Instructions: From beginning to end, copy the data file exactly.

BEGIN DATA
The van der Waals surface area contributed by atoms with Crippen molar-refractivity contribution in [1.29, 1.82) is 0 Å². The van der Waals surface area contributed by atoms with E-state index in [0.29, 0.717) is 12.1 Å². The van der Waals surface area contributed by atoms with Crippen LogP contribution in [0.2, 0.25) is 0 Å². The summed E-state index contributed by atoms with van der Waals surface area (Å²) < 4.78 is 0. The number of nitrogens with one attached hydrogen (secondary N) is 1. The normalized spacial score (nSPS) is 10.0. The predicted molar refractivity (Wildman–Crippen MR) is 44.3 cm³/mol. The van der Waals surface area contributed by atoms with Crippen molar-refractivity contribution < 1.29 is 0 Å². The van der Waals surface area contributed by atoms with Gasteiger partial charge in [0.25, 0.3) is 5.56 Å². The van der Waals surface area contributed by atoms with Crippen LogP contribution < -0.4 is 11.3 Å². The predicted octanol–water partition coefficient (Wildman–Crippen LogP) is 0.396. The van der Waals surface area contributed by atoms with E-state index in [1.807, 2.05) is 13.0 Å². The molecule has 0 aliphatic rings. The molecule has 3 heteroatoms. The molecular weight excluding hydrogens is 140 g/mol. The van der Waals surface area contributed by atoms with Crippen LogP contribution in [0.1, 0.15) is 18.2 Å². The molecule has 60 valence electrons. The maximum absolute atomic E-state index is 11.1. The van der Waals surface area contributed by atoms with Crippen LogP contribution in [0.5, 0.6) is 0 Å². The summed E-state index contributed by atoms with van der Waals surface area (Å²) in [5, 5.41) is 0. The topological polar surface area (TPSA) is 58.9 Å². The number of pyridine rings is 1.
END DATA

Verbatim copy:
The van der Waals surface area contributed by atoms with Crippen molar-refractivity contribution in [1.29, 1.82) is 0 Å². The van der Waals surface area contributed by atoms with E-state index in [0.29, 0.717) is 12.1 Å². The van der Waals surface area contributed by atoms with Crippen LogP contribution in [0.2, 0.25) is 0 Å². The summed E-state index contributed by atoms with van der Waals surface area (Å²) < 4.78 is 0. The number of nitrogens with one attached hydrogen (secondary N) is 1. The normalized spacial score (nSPS) is 10.0. The predicted molar refractivity (Wildman–Crippen MR) is 44.3 cm³/mol. The van der Waals surface area contributed by atoms with Crippen molar-refractivity contribution < 1.29 is 0 Å². The van der Waals surface area contributed by atoms with Gasteiger partial charge in [0.25, 0.3) is 5.56 Å². The van der Waals surface area contributed by atoms with Crippen LogP contribution < -0.4 is 11.3 Å². The predicted octanol–water partition coefficient (Wildman–Crippen LogP) is 0.396. The van der Waals surface area contributed by atoms with E-state index in [1.807, 2.05) is 13.0 Å². The molecule has 0 aliphatic rings. The molecule has 3 heteroatoms. The molecular weight excluding hydrogens is 140 g/mol. The van der Waals surface area contributed by atoms with Crippen LogP contribution in [0.1, 0.15) is 18.2 Å². The molecule has 60 valence electrons. The maximum absolute atomic E-state index is 11.1. The van der Waals surface area contributed by atoms with Crippen LogP contribution in [0.5, 0.6) is 0 Å². The summed E-state index contributed by atoms with van der Waals surface area (Å²) in [5, 5.41) is 0. The topological polar surface area (TPSA) is 58.9 Å². The number of pyridine rings is 1.